Commentary: Women reach foul-language equality
The recent brief dust-up (let’s hope it’s brief) over Assistant Secretary of State Victoria Nuland’s use of the F- word as an epithet aimed at the European Union does highlight the dramatic change of culture in women in public life, including the highest ranks of the government.
While this is a scene that always has been dominated by men, more and more women are breaking through the vaunted glass ceiling to assume important roles in public and corporate affairs. In the process, however, the traditional reserve in language and attitude when women are present is slipping away. A major reason is women themselves, who beginning in the 1960s became comfortable with the “good old boy” profanity-laced language of the all-male board room. If you can’t beat ’em, join ’em.
When I was a kid, the use of what we considered the ultimate pejorative, at least, was a big time social blunder that could chill a gathering quicker than finding a rat at the bottom of the punch bowl. I remember being harassed by a female high school classmate as I struggled up a hill with a basket of goodies. About half-way up, I made clear that she should go commit and impossible biological act and was instantly pounced on by every other girl present. It took some time to win forgiveness.
Even in the 1970s I recall a story related by a colleague who said he had been unexpectedly invited to an exclusive party filled with “beautiful people.” When he told a blue story, there was utter silence. You know, one of those “I wish I were anywhere else” moments. Suddenly, a cool blonde, dripping in diamonds and holding one of those ornamental cigarette holders from another era, capped his embarrassment. “Profanity, young man,” she said, “is the crutch of an inarticulate (expletive).” The other guests laughed heartily.
We all know what happened — hippies, the “summer of love,” Vietnam, and liberation of both men and women from their mother’s and grandmother’s Victorian restrictions, all of it exacerbated by the lowering of language of the movies and cable TV. We were free to speak our minds in the most vivid terms even if it included leaning heavily without restraint on the “crutch” words that by the way everyone knew, including the girls, when we were children.
The Vietnam protesters, including shockingly some female members of dedicated religious groups, used the F-bomb unsparingly and that permissibility drifted over to politics. Women generally in that category so far have resisted the use of profanity in public.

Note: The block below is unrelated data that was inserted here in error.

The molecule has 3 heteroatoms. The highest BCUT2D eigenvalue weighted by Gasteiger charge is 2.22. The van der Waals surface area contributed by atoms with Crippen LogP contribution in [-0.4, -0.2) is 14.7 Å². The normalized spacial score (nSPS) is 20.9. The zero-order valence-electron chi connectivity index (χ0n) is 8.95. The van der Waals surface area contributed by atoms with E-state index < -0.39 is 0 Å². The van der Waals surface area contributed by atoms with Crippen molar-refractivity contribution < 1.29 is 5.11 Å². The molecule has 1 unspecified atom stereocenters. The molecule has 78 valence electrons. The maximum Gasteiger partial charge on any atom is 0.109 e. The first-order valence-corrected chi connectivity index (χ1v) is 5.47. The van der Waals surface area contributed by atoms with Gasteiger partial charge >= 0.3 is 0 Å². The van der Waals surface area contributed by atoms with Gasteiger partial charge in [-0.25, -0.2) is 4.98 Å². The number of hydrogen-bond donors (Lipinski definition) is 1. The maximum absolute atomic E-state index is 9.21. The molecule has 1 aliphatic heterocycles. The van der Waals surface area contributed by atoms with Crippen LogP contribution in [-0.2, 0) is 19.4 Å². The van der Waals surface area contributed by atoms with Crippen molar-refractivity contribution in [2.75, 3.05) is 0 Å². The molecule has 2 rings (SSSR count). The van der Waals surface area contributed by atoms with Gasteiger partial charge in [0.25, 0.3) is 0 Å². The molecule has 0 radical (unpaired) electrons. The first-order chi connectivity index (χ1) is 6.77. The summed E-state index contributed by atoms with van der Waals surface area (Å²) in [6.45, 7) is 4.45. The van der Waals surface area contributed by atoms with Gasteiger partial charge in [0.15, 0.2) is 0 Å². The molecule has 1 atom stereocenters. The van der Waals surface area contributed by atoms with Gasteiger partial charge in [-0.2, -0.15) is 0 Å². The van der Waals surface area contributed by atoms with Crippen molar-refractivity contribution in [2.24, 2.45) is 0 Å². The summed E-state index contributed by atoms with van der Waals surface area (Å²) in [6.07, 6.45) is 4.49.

Do you remember the Nixon “locker room” language heard on the Watergate tapes?
What many women say in private is another matter, often even in banter with men. But nothing escapes attention for long and thus Victoria Nuland’s comment in private to the U.S. ambassador to Ukraine quickly became viral.
No one knows that better than Hillary Clinton, whose initial days as first lady produced a series of tales about not only her free use of barnyard language in abusive fashion to underlings, including those who were assigned to protect the president and his family, has been well documented. Arkansas voters apparently had been quite aware of her salty language. In one case after arriving in Washington, her salty upbraiding of those on the protective detail forced the then director of the Secret Service to launch a complaint with the president. The official was appointed to head another Treasury Department agency.
Will voters consider this penchant for the invective serious enough not to support Clinton if she runs for the presidency in 2016? They probably will not. Her qualifications as a candidate are unmistakable. Her reputation for not being an easy boss might not hurt either. Some of the best presidents have been difficult masters.
On the other hand there is a body of the electorate that finds this language and treatment of subordinates abhorrent and will at some time use it against her. One would hope that all this experience in the fish bowl has taught her something. Watching her testify before Congress in the Benghazi matter on whether the death of the U.S. ambassador to Libya and his aides was caused by a protest or a premeditated act of terrorism, she was about to punctuate her “what does it matter now” comment with some not so quaint expressions. She thought better of it.
Is this freedom of expression becoming? Not really. But it is a fact of the new culture.